Trade ministers and representatives attend the Trans-Pacific Partnership (TPP) Ministerial Meeting in Singapore in 2014. (Photo: AFP/Roslan Rahman)

The resurrection of the TPP is also important because it represents support for a more open, multilateral trade agreement against a background of growing protectionism. The TPP-11 nations said their work would address concerns about protectionism and maintain open markets.

In addition, keeping the door open to the US is important, for eventually the US will realise that it is in its interest to actively participate in economic integration efforts in Asia Pacific.

Notwithstanding the encouraging words from the 11 members of the TPP, will TPP-11 actually come into force? It is still a challenge.

For a start, a ministerial statement that refers to countries agreeing “to launch a process to assess options” does not sound too promising.

The headline in the Nikkei provided a realistic assessment when it said “TPP-11 working to save the trade deal, but members remain far apart".

Keeping countries such as Vietnam and Malaysia in the TPP-11 camp will be a challenge, because they agreed to some far-reaching changes to their domestic laws on the basis of increased access to US markets.

After the TPP-11 statement was released, a Malaysian official was quoted as saying: “We are in a different group from Japan.”

When the TPP agreement was signed in October 2011 by the Obama administration, headlines in the Vietnamese press highlighted the opening up of floodgates of investment by American companies and tariff-free access to the US for Vietnamese goods.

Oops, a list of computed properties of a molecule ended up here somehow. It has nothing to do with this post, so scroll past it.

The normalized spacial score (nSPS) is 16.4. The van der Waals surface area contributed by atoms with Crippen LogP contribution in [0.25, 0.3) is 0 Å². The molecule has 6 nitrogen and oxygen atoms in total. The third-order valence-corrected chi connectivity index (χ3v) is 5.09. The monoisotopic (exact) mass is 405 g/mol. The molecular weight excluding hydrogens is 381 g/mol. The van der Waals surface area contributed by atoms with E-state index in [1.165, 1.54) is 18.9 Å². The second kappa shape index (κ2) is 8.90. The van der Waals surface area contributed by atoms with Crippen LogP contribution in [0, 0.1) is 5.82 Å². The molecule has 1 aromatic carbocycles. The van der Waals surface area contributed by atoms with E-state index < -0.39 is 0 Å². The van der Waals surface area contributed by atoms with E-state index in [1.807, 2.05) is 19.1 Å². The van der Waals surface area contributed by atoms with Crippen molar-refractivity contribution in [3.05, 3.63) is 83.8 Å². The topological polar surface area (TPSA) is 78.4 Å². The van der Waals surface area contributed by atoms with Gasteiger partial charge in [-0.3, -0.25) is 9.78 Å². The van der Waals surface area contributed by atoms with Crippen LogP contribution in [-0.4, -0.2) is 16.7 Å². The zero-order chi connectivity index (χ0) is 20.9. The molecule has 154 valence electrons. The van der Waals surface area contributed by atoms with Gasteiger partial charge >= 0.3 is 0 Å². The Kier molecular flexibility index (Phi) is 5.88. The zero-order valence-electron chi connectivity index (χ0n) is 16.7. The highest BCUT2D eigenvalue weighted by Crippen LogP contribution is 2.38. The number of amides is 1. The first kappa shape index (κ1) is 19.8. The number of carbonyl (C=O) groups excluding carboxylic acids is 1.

In the absence of a promise of increased access to US markets, Malaysia and Vietnam may seek to water down some of the high standards in the existing TPP agreement. If they do so, it will prolong the negotiations to get TPP-11 over the line and reduce the prospects of the US rejoining the agreement.

Canada and Mexico’s response to the TPP11 statement is reported to be muted, with speculation that this may reflect concerns that their stance may affect upcoming renegotiation of the North American Free Trade Agreement.

It is ironic that the biggest loser from the US exit from the TPP is the US itself. Analysis of the winners and losers of TPP-11 highlights that President Trump’s decision to withdraw from the TPP could save some American jobs in manufacturing and extractive industries, but these will be more than offset by job losses in the agricultural and the services sectors.

New Zealand Trade Minister Todd McClay said the TPP-11 statement was “better than we might have hoped for”. Maybe, but this is only the start of saving the TPP.

There is a hard road ahead to bring the TPP-11 into force. Our best hope is that Japan’s leadership on this issue continues to be impressive.

Mike Callaghan is a non-resident fellow at the Lowy Institute for International Policy and held positions of Programme Director of the G20 Studies Centre at the Lowy Institute and Executive Director, International at the Australian Treasury prior to that. This commentary first appeared in The Interpreter. Read it here.